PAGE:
Popular internet search giant Google has, once again, reportedly encountered trouble with India’s antitrust watchdog, the Competition Commission of India (CCI). The commission is reportedly digging into the accusation against Google for misusing its popular Android mobile operating system to block other rivals.
According to Reuters, citing four unnamed sources, the CCI has been reviewing the case for the past six months, and is in the lines of a similar case faced by Google in the past.
Google did not respond to Inc42‘s queries on the matter at the time of publication.
In 2015, Google was alleged by at least 30 Indian ecommerce companies — Flipkart, MakeMyTrip.com, JustDial, etc — for abusing its dominant position to rig search outcomes which include actual search result and sponsored links, Inc42 reported.
In what may be the latest CCI-Google face-off, Google executives have already met CCI officials to discuss the case. It is unclear if the CCI will further investigate the accusations. It may consider dropping the case if it lacks merit, Reuters reported.
Related Article: CCI Steps Up Probe Into Google And Android Monopoly in India
“The CCI will have a tough time not initiating a formal investigation into Google given the EU case unless they can show the problem has been addressed (by remedies),” a source told Reuters.
Since 2010, Google has faced three major anti-trust cases from the EU over violations of its competition laws due to its dominant position in the market. These cases have resulted in formal charges against Google related to Google Shopping, Google AdSense, and the Android operating system. Till date, Google has been found guilty of antitrust behaviour in cases related to Google Shopping and Android and has been fined over 6 Bn Euros.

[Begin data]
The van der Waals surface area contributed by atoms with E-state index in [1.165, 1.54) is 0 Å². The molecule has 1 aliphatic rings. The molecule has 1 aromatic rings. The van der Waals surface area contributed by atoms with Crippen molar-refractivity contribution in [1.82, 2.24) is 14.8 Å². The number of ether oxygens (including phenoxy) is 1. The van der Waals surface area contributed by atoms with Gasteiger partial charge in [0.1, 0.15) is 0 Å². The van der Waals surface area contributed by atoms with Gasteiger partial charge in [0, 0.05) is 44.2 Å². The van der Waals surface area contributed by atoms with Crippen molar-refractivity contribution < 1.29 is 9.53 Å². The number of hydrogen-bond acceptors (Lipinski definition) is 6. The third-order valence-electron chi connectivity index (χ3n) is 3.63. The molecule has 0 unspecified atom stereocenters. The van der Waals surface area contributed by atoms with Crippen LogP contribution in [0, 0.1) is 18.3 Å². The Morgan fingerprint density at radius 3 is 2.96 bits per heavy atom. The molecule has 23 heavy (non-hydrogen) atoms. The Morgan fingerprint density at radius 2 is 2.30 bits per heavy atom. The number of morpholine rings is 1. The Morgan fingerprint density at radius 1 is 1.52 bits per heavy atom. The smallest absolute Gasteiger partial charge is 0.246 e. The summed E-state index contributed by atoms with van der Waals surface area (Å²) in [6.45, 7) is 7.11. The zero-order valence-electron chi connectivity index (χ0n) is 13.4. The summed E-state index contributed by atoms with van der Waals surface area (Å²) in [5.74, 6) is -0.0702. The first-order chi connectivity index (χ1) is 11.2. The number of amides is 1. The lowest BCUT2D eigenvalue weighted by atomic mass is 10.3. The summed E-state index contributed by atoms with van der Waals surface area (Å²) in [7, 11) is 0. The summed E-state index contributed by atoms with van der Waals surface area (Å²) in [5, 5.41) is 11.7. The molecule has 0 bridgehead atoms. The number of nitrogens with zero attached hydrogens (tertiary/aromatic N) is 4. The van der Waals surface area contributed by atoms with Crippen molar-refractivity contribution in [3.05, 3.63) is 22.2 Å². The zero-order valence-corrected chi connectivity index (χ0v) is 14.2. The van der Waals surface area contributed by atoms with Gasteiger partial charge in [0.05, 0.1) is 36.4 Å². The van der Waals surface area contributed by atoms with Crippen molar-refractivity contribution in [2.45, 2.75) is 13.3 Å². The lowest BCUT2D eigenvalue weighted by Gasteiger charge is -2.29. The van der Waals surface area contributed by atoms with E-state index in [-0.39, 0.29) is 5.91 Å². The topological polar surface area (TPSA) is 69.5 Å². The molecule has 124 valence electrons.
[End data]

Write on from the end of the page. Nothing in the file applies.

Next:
In January France’s data protection agency, the National Data Protection Commission (CNIL), on Monday announced a fine of €50 Mn ($57 Mn) on Google citing the European Union’s new General Data Protection Regulation (GDPR) for the first time. After studying the onboarding process for a new Android smartphone user, the CNIL said that the information provided by Google is “not clear nor comprehensive.”
According to the CNIL, Google has made it too confusing for its users to understand and manage preferences on how their personal information is used.
Timeline Of Google’s Troubles In India
In India, too, Google has faced a series of trouble over similar issues. Here’s a brief timeline —
2018: The CCI imposed a penalty of $21.13 Mn (INR 136 Cr) on Google for conducting unfair business practices in India for online search.
2016: An Indian court issued a notice to Google, its CEO and India head for listing Prime Minister Narendra Modi among the world’s top ten criminals in its image search results.
2015: Google’s ambitious Project Loon was alleged for interfering with India’s cellular system. Faces allegations of anti-competetive practices by 30 Indian ecommerce companies.
2012: The Indian tax department charged Google with $11.8 Mn (INR 76 Cr) fine for allegedly misleading tax assessments in FY 2008-09.
According to Counterpoint Research estimates, Android features on about 85% of the world’s smartphones. In India, about 98% of the smartphones sold in 2018 used the platform.